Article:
If I understand your advice correctly, I may not claim that my expensive bottles of tap-water lead to wealth and sexual success and cure cancer but, if I publish a political advertisement saying that my party’s preferred brands of bottled water will indubitably lead to wealth and sexual success and cure cancer, that’s perfectly fine.
I shall make a point of telling shonky pharmaceutical companies how to get around the “trade or commerce” provisions.  All they need to do is register political parties and then make advertisements which merely contribute “to a debate about government policy or issues of interest to the community”.

UPDATE VII (4 August):  on alleged reform for the funding of schools, it seems that true believers like simple arithmetic:

UPDATE VIII (9 August):  hmmm, still running with the NBN as a reason to re-elect a criminally incompetent government:


Anonymous said...

Did you listen to the Coalition policy launch? They stated homes and businesses could upgrade to FTTH for $5000.

Ben said...

While I agree that it is somewhat misleading - it sounds like it is going to be a free service, it is technically correct. If you want -real- high speed fibre -connection-, you will have to pay for it. Otherwise you get their sub-par fraudband.

Their argument was that people that really need it can probably pay through the nose for it.

Deadman said...

I did listen to the Coalition’s policy launch. Perhaps you failed to notice that Julia Gillard is promoting the silly notion that her government’s national broadband—if it should ever be completed—will be connected for free—conveniently neglecting the cost of over $4000 for every single Australian, whether or not they subscribe to the NBN.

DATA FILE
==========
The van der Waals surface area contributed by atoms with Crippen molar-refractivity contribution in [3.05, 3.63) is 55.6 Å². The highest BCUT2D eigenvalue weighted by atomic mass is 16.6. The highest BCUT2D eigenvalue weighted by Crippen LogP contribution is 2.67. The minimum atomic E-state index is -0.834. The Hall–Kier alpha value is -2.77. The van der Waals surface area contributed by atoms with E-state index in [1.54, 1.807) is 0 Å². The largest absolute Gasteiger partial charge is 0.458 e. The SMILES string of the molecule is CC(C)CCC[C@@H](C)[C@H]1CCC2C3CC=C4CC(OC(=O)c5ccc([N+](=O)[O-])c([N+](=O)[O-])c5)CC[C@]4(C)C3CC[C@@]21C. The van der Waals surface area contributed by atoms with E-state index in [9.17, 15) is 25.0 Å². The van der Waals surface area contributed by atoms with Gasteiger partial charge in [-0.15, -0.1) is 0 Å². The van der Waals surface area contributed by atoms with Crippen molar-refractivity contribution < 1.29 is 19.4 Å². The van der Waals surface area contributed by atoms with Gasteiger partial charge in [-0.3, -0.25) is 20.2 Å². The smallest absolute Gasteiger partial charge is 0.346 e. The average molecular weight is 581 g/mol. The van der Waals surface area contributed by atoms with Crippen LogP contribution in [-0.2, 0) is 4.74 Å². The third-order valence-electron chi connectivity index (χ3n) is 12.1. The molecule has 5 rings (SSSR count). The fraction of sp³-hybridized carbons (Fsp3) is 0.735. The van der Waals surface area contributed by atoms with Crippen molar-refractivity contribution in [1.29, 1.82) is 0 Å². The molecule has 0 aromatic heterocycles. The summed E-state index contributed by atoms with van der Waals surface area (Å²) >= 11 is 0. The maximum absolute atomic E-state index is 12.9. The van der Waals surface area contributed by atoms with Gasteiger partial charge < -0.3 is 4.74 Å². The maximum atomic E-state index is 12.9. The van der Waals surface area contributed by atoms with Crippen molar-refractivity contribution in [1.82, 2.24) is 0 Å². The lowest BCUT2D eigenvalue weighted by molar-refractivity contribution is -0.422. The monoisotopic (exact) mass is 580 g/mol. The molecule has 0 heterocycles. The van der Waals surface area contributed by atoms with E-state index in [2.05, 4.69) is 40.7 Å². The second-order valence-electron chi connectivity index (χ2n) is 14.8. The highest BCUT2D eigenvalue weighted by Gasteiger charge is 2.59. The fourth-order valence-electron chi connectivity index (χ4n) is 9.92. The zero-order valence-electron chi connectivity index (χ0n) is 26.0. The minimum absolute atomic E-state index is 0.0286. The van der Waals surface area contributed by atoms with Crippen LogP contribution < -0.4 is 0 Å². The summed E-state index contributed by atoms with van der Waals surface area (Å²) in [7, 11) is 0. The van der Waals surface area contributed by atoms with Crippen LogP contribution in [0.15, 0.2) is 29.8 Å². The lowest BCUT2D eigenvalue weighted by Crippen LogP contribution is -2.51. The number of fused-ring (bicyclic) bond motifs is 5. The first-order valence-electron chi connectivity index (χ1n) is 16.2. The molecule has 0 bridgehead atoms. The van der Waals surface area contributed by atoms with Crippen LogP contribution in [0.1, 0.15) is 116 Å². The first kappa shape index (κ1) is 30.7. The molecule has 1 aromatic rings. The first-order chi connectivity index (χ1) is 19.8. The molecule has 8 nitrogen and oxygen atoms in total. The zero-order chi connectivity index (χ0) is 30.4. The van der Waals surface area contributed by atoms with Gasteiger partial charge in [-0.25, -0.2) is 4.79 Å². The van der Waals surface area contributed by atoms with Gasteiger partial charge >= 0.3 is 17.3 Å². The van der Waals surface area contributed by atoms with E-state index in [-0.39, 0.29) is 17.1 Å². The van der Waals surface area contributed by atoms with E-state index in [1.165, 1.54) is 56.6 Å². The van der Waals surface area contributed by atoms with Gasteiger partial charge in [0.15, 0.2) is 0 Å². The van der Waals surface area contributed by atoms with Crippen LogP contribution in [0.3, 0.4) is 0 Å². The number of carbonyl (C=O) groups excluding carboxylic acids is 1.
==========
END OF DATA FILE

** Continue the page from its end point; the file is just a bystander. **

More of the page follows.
I’m also led to believe that, if you pay $160,000 for a new Mercedes Benz, you get free wheels and a free engine. Free wheels! Yay!
This post, sadly, is not concerned with the evils of the wicked Opposition (as discerning readers might tell from the post’s title); it addresses how some sycophantic true believers will believe anything—from “broadband connections will be free” to “anthropogenic global warming will doom us all!”—if shrieked by our pertinaciously mendaciloquent PM and her fawning goons.

Jazza said...

Don't waste your time on the lefties,as they obviously have been sent out in force to hose down any criticism of their "dear leader", however, the contributor here could well be one of the overblown PM's staff unit or the Pm's overblown media unit( both ways I am correct)Whichever, it is too much to hope they might learn some logic from your answer, but one can hope I'm wrong!

Dan said...

It's still not strictly correct though Deadman. I have been lead to believe that the NBN will run the cable to the veneer of your home, not run cables through your roof, walls or what have you. You will need to pay for the final few meters, unless of course you still use the bits of Telstra copper formerly used as the landline. If they exist.

Kind of runs against Conroy's claim that all copper must be banished to get maximum use out of the NBN.